Early Monday morning, more than a dozen car bombs ripped through mostly Shi‘ite neighborhoods in Baghdad, killing at least 50 people and leaving dozens lying bloodied in the streets. The worst attack that day was in heavily Shi‘ite Sadr City, where a man parked a white car near an area where day laborers gather; a bomb inside erupted, killing seven people and wounding 16.
Such reports have become commonplace over the past few months, as violence in Iraq has escalated to levels unfathomable in almost any other country, and by any metric — death tolls, frequency, geographic distribution — it’s becoming worse. For decades, the Baath Party of toppled dictator Saddam Hussein, composed mostly of secular Sunnis, ruled Iraq’s majority Shi‘ite population and ruthlessly kept a lid on sectarian tensions. After the 2003 U.S.-led invasion overturned the Saddam regime, Shi‘ites controlled the new government. This year, violence in Iraq has been largely the result of a Sunni bombing campaign aimed at the Shi‘ite-dominated political status quo. The civil war in neighboring Syria — itself a volatile, sectarian conflict — has spilled across the border, and Sunni jihadi factions are operating in both countries. Now, four months before the next parliamentary elections, Iraq increasingly appears to be spiraling toward a civil war.
Since 2006, when Iraq then under U.S. occupation convulsed in sectarian bloodshed, violence has been driven mainly by internal divisions, and after the withdrawal of U.S. troops in 2011, the Shi‘ite-dominated government led by Prime Minister Nouri al-Maliki has been unable to stop the killing. “The struggle for power is not conducted along neat Shia versus Sunni or Islamist versus secular dividing lines,” a May report by British think tank Chatham House explained. “However, issues of identity, rights and interests have often found sectarian expression in periods of upheaval and transition.”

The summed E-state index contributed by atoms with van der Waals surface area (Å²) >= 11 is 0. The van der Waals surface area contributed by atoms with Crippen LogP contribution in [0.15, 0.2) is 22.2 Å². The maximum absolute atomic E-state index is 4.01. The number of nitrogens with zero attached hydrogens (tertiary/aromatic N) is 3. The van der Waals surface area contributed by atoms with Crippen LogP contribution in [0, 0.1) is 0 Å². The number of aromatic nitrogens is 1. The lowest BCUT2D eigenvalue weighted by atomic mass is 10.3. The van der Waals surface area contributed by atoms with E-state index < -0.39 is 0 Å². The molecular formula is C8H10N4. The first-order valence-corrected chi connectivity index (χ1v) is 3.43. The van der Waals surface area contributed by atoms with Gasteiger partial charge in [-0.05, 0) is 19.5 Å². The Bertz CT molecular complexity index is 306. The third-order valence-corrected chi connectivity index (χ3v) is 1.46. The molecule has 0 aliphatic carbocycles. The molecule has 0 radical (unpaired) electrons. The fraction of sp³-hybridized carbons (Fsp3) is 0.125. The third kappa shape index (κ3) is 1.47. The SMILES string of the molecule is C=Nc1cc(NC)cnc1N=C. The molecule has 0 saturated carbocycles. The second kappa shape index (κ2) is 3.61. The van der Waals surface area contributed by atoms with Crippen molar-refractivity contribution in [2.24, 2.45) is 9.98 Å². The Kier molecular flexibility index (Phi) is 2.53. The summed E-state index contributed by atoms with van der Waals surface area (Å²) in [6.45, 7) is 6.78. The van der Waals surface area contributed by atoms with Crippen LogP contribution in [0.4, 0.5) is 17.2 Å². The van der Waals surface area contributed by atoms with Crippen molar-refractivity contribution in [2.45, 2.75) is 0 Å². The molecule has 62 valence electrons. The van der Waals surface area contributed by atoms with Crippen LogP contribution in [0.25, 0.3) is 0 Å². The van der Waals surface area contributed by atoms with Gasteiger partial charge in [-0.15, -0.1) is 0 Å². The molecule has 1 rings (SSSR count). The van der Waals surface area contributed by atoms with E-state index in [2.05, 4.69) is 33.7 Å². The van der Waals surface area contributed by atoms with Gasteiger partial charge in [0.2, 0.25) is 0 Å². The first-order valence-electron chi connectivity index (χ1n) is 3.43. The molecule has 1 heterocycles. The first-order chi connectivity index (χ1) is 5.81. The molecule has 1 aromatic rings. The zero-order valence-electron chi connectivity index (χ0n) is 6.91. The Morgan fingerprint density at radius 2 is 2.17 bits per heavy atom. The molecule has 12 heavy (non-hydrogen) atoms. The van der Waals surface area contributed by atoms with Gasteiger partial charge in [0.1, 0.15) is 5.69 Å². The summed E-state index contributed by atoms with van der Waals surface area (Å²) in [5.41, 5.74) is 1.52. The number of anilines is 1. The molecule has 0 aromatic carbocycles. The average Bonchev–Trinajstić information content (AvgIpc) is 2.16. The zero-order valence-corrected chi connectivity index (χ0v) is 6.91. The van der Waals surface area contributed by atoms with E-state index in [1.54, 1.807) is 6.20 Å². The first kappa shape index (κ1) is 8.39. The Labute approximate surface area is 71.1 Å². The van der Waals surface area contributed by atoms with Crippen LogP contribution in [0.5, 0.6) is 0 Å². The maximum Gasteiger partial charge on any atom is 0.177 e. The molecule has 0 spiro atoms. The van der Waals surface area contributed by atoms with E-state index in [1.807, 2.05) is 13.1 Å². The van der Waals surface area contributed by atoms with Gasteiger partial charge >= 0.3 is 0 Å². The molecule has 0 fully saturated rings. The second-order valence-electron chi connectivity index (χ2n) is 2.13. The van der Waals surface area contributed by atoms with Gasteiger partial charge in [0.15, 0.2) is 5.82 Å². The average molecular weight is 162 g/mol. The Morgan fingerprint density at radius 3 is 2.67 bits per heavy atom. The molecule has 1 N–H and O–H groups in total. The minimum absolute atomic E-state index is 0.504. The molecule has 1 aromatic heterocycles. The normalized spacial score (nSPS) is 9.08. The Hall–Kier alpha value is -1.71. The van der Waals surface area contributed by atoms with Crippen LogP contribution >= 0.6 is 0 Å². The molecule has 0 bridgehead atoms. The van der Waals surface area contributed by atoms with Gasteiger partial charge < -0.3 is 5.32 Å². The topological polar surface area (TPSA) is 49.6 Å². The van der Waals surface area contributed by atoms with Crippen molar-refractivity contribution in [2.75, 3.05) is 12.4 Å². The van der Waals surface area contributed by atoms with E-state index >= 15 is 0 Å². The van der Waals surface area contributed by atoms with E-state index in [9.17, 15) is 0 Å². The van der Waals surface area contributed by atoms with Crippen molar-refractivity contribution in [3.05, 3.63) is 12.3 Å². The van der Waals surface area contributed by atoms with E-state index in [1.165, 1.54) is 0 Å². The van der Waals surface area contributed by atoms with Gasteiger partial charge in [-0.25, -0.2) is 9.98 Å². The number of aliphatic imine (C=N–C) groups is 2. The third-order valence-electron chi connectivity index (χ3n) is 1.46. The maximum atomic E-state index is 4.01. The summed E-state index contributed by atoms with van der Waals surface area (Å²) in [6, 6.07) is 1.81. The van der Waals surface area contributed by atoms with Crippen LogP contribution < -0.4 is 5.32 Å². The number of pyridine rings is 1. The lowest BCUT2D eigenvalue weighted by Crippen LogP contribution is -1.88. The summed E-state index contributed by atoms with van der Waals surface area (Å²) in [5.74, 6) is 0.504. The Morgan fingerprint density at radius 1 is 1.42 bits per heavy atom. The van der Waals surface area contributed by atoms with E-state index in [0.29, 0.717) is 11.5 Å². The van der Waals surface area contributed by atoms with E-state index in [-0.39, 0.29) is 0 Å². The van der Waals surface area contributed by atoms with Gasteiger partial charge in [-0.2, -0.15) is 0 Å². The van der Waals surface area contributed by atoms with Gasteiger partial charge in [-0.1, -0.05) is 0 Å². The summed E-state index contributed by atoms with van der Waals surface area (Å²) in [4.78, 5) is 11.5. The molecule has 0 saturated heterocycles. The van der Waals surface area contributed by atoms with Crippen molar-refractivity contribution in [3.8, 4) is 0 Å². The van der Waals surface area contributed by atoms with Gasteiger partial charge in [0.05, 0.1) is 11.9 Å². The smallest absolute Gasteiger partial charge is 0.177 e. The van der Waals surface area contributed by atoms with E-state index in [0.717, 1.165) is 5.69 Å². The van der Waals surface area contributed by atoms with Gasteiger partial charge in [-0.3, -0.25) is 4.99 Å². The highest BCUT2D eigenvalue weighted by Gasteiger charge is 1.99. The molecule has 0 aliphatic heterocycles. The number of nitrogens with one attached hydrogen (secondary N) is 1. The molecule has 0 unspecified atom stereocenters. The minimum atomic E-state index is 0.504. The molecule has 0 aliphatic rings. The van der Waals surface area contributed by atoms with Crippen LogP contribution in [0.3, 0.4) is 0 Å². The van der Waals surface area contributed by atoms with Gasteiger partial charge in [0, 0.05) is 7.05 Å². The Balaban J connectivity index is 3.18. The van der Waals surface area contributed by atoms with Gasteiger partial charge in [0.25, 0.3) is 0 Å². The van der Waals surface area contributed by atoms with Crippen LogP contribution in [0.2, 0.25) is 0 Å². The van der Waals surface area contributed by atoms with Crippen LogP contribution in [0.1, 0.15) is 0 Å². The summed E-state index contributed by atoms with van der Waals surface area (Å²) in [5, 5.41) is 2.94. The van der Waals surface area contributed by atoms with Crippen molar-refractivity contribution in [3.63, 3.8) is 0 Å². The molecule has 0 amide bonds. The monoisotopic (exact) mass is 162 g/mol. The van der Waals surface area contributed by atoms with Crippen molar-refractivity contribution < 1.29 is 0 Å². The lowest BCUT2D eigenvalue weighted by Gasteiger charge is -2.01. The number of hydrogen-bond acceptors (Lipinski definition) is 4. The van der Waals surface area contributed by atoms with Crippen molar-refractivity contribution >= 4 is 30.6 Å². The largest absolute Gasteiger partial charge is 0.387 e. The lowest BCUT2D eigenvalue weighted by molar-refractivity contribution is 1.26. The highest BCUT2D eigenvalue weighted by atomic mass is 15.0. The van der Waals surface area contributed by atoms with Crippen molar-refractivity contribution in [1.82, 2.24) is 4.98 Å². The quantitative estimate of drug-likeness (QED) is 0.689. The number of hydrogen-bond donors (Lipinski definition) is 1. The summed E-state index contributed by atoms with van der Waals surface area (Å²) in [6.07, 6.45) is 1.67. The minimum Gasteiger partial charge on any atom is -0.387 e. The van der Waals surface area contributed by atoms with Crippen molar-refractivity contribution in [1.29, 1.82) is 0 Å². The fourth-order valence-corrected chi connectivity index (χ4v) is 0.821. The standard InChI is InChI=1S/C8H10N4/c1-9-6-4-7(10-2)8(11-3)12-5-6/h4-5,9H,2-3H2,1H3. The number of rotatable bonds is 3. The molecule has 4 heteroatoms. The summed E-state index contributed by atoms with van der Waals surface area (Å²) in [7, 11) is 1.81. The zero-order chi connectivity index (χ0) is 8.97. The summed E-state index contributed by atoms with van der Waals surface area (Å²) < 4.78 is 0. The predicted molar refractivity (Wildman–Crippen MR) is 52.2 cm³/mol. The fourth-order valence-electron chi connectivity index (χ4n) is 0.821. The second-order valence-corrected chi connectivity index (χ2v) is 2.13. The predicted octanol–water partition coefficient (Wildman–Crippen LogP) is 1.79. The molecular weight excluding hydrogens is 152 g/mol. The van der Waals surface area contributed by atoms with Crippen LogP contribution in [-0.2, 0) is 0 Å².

It’s spreading as well. Until this weekend, much of the violence has occurred in Baghdad and its environs, largely sparing Iraqi Kurdistan, an autonomous region in the north. For most of the past decade, Iraq’s Kurdish region has been immune to the bloodshed. When American troops occupied Iraq, no American soldiers were killed there. But this weekend, as the results of the region’s parliamentary elections were announced, suicide bombers in the Kurdish capital Erbil attacked a building housing the Kurdish security forces, setting off gunfights in the streets. According to the regional government, six attackers and six members of the security forces were killed.
Iraq’s tumultuous year began when the Shi‘ite-dominated government’s security forces raided the home of Sunni Finance Minister Rafia al-Issawi, touching off antigovernment protests in several provinces. In April, security forces clashed with protesters and Sunni gunmen in the northern city of Hawija, leaving dozens of mostly Sunnis dead. More than 700 people were killed in April alone.
Attacks then picked up in the spring and summer. According to the U.N. Assistance Mission for Iraq, more than 1,000 Iraqis were killed in July, the deadliest month in the country since sectarian violence peaked in 2006 and ’07. More than 800 were killed in August, and the U.N. estimates that nearly 1,000 were killed in September. Since the April protests began, more than 5,000 Iraqis have been killed in the violence.